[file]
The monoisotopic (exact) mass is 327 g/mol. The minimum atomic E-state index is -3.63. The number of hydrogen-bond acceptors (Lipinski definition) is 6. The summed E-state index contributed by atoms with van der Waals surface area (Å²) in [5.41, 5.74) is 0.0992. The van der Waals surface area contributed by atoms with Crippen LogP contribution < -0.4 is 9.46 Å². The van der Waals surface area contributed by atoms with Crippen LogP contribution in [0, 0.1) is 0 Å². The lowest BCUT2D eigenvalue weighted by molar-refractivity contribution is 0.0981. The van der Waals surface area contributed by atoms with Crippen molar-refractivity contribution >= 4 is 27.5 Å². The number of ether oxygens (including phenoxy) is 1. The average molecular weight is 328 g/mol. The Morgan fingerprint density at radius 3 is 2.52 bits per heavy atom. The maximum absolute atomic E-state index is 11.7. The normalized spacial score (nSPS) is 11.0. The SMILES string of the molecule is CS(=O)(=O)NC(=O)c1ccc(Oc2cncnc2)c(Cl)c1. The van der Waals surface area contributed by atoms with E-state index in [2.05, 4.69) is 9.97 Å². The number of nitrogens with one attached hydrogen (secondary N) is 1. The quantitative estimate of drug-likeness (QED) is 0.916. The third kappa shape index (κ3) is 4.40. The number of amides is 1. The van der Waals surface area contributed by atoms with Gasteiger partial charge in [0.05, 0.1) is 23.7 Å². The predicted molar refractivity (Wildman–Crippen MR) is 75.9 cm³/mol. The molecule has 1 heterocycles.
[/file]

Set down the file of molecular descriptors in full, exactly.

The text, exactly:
The monoisotopic (exact) mass is 327 g/mol. The minimum atomic E-state index is -3.63. The number of hydrogen-bond acceptors (Lipinski definition) is 6. The summed E-state index contributed by atoms with van der Waals surface area (Å²) in [5.41, 5.74) is 0.0992. The van der Waals surface area contributed by atoms with Crippen LogP contribution < -0.4 is 9.46 Å². The van der Waals surface area contributed by atoms with Crippen LogP contribution in [0, 0.1) is 0 Å². The lowest BCUT2D eigenvalue weighted by molar-refractivity contribution is 0.0981. The van der Waals surface area contributed by atoms with Crippen molar-refractivity contribution >= 4 is 27.5 Å². The number of ether oxygens (including phenoxy) is 1. The average molecular weight is 328 g/mol. The Morgan fingerprint density at radius 3 is 2.52 bits per heavy atom. The maximum absolute atomic E-state index is 11.7. The normalized spacial score (nSPS) is 11.0. The SMILES string of the molecule is CS(=O)(=O)NC(=O)c1ccc(Oc2cncnc2)c(Cl)c1. The van der Waals surface area contributed by atoms with E-state index in [2.05, 4.69) is 9.97 Å². The number of nitrogens with one attached hydrogen (secondary N) is 1. The quantitative estimate of drug-likeness (QED) is 0.916. The third kappa shape index (κ3) is 4.40. The number of amides is 1. The van der Waals surface area contributed by atoms with Gasteiger partial charge in [0.05, 0.1) is 23.7 Å². The predicted molar refractivity (Wildman–Crippen MR) is 75.9 cm³/mol. The molecule has 1 heterocycles.